Tag: robots

Automation and Heteromation: The Future (and Present) of Labor

Editor’s note: This is a co-authored post by Bonnie Nardi and Hamid Ekbia. For the last several years, we have tried to understand how digital technology is changing labor. Of all the alleged causes of disruptions and changes in employment and work—immigrants, free trade, and technology—the last one has received the most extensive debate lately. We review the debate briefly and then discuss our research and how it bears on the questions the debate raises. (read more...)

Anthropos beyond the Human

In their thoughtful provocation, Jon Bialecki and Ian Lowrie focus our attention on anthropos, and suggest that in transhumanists, anthropologists might find kindred spirits. Though our approaches and traditions may differ, we share “the same conceptual terrain.” Concerned as we all are about shifts in our ways of living and being in a “rapidly accelerating technological contemporary,” transhumanists and anthropologists may indeed have much to learn from each other about future forms of anthropos. But implied in their discussion is a convergence between “anthropos” and “human.” What is at stake in making this equation? Transhumanists and anthropologists alike are tuned into the future of the human, but we should also remember that futures are never very evenly distributed. My work has focused on figuring out the contours of a similar problem space. My main ethnographic study was on a network of researchers in Japan who make what they call ningen-chūshin gijutsu (人間中心技術), roughly “human-centered technology.” These take the forms of humanoid and non-humanoid robots, and various types of wearable technologies. Much of what they develop are interface technologies that operate on a variety of senses: vision, hearing, and touch, but also balance and proprioception. These researchers want to use such interfaces to make humans faster, more efficient, or more comfortable, or link them to machines to off-load repetitive tasks to free up a human for more demanding or interesting things. (read more...)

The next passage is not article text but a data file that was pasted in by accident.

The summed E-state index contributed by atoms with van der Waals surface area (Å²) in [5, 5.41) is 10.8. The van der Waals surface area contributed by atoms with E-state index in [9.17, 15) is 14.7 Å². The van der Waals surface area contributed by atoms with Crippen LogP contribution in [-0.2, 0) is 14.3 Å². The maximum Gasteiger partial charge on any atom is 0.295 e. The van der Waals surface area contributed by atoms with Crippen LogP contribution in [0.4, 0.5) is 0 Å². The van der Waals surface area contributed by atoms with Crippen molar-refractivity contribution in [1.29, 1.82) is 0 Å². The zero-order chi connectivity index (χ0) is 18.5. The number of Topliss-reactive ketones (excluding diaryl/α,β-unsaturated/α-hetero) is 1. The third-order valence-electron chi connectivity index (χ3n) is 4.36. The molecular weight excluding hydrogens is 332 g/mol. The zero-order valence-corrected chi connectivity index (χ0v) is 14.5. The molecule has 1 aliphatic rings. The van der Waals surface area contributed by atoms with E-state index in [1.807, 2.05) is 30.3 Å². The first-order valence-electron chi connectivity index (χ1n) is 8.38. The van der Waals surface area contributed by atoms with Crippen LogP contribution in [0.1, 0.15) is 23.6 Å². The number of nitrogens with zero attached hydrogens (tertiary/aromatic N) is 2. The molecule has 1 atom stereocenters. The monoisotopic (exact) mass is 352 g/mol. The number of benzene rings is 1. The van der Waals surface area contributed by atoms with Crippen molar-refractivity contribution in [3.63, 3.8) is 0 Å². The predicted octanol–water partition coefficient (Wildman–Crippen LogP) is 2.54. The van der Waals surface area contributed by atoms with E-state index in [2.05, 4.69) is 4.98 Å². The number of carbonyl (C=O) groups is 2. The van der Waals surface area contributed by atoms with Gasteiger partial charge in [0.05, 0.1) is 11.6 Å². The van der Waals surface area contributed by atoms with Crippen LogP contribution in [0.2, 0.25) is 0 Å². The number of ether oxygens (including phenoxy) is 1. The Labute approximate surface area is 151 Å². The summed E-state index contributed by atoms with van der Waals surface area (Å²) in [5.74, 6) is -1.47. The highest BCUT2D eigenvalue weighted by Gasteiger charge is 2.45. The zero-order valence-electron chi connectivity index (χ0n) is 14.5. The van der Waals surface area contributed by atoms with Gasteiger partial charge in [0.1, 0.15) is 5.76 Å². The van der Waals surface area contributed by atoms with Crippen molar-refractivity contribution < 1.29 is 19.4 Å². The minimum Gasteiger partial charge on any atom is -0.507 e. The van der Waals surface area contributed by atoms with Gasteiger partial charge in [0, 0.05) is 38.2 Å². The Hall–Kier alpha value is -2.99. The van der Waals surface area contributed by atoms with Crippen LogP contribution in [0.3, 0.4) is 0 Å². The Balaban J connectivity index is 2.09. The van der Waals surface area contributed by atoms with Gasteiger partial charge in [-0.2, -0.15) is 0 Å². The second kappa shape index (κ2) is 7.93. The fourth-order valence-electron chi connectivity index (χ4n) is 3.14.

Weekly Round-up | February 3rd, 2017

This week’s round-up brings us stories on climate change, robot overlords, copyright, and video games. As always, we also ask you to keep an eye out for interesting digital tidbits that we should include in next week’s round-up: you can send them, along with any hate mail, compliments, or cat pictures, to editor@castac.org. (read more...)

High-Tech Hand Work: When humans replace computers, what does it mean for jobs and for technological change?

[Editor’s Note: This post was revised on 1/28/2016 on Ben’s request. See his note below.] Author’s Note: Since its initial publication, I have reframed this post to more fully integrate the argument and data. This revised post reflects these changes. Recent years have brought a resurgence of interest in how the rapid evolution of computer technologies is affecting work. Some have examined how smart machines are replacing manual labor, swallowing up the manufacturing jobs that have driven the growth of China’s economy. Others reveal how algorithms are supplanting knowledge workers. “Big data” and “machine learning” techniques help software engineers create algorithms that make more accurate and less biased judgments than well-trained humans. Software is already doing the work of medical lab technicians and replicating higher-order cognitive functioning, such as detecting human emotions and facial expressions, processing language, and even writing news articles. Technology has long played a role in both eliminating certain types of work and creating new opportunities. Today’s debates often echo those of the past: technophiles believe that “disruption” is a source of social progress, whereas detractors worry that the coming waves of automation will deepen the insecurity and exploitation of workers. Both sides, however, often overlook the surprising ways in which, rather than creating “frictionless” economies, automation can in fact intensify the use of human labor. In the remainder of this piece, I compare an exemplary study of the industrial revolution of the 19th century with a case study from the front lines of the automation revolution that many believe is now underway. In the Victorian era, new machinery did not replace human workers, but in fact often expanded their use. The same was true at a tech startup that I observed, where artificial intelligence was combined with the routinized application of human labor. Both of these cases draw attention to the specific ways in which technology restructures labor markets not only by eliminating jobs, but also by creating new types of work that must keep pace with machinery. (read more...)

Popular (Mis)Conceptions & the Perpetual Rise of the Machines

In the opening scene of the recent NOVA documentary, Rise of the Drones, the narrator ominously tells us that a revolution is underway. “Are we” he leads, “approaching a time when movies like The Terminator become our reality?” A clip from the Terminator III, with two humans cowering in fear whispering, fades in and out, “Oh God. It’s the machines. They’re starting to take over…” The narrator continues, “a time when machines fly, think, and even kill on their own?” My dissertation research is focused on how technologies used in remote warfare are changing conceptions of warfare and experiences of agency within human-computer systems. These technologies include what the Air Force prefers to call RPAs, Remotely Piloted Aircraft, also known as UAVs, Unmanned Aerial Vehicles, and more commonly known as drones. While my fieldwork looks at individual experiences and institutional narratives within military communities, a larger backdrop of my research is (read more...)